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  • Writer's pictureDR SARA FORSYTH


It’s no secret that the female body requires different levels of energy and nutrients to meet the demands of sport. This is especially true for young females who start their training during their development years.

When these energy and nutrition demands aren’t met, females are also at risk for unique health concerns. There are three in particular that can be seen in females undergoing rigorous training and competition: 1) delayed or irregular menstruation, 2) bony stress injury, and 3) disordered eating. These three conditions are referred to as Relative Energy in Sport (RED-S) or the Female Athlete Triad.

female runners in Vancouver


When an athlete is undergoing a conscious restriction of food intake or inadvertently under-fuelling, the energy deficiency can lead to a disruption of the reproductive system. In young athletes, the onset of menstruation and puberty may be delayed. Older women may experience fewer than normal menstrual periods (oligomenorrhea), or even more worrisome, lack of menstruation for several cycles in a row (amenorrhea). Left untreated, menstrual dysfunction negatively impacts multiple body systems and can result in irreversible side effects.


Energy deficiency and alterations in reproductive hormones also have negative effects on bone health. In this state, the bone is unable to replace itself efficiently. When the body is losing bone mass faster than it can be replaced, the athlete becomes predisposed to recurrent bony stress injury and ultimately osteopenia and osteoporosis.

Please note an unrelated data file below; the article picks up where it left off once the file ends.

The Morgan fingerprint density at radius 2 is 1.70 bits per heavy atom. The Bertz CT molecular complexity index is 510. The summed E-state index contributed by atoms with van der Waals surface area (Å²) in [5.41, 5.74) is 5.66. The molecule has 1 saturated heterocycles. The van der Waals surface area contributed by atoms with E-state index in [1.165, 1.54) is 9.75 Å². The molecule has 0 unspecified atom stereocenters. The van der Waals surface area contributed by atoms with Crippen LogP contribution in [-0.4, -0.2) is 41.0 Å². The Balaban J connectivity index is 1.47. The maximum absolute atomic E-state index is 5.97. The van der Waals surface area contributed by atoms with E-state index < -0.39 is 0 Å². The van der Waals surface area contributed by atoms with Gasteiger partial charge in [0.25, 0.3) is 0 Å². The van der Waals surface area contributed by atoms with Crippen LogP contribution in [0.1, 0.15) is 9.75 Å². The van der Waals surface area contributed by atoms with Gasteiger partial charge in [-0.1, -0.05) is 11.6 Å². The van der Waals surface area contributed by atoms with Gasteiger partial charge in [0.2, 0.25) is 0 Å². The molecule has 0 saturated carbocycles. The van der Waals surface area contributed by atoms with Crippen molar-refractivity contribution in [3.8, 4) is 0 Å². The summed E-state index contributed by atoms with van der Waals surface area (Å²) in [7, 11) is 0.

This is especially concerning when females are within the age span of peak bone-building years (puberty to approximately 20). If bone accrual is compromised during this critical period, they will not build as much bone mass as expected and this will likely be permanent.


Risk factors for RED-S are also related to the quality and quantity of nutrition consumed. This may be from a rigorous training schedule without adequate nutrition, or from disordered eating. Female athletes who diet from a young age, or engage in frequent attempts to lose weight or decrease body fat, fall into a category of disordered eating.  These dysfunctional intake patterns can become chronic if not managed adequately in a multidisciplinary setting.


An athlete does not need to have all three components of the triad to be at risk for related health problems. Consequences of the triad can affect various aspects of the athlete’s life, including energy levels, training response, motivation, mood and concentration. Those with risk factors, or early indicators of the triad, need to be assessed by a sports medicine physician.

Treatment of RED-S involves a team approach with the involvement of coaches and parents. Prevention of RED-S involves education of coaches, parents and athletes about developing healthy relationships with food and training from a young age. These healthy habits will last a lifetime and ensure optimum reproductive and bone health, and prevent many overuse injuries.

Although this condition is predominantly recognized in females, males are also impacted by the consequences of energy deficiency. Without the obvious indicator or menstrual disturbance, we are left to look for more subtle signs such as recurrent bony stress injury, delayed or poorly progressing puberty, or lack of training response.


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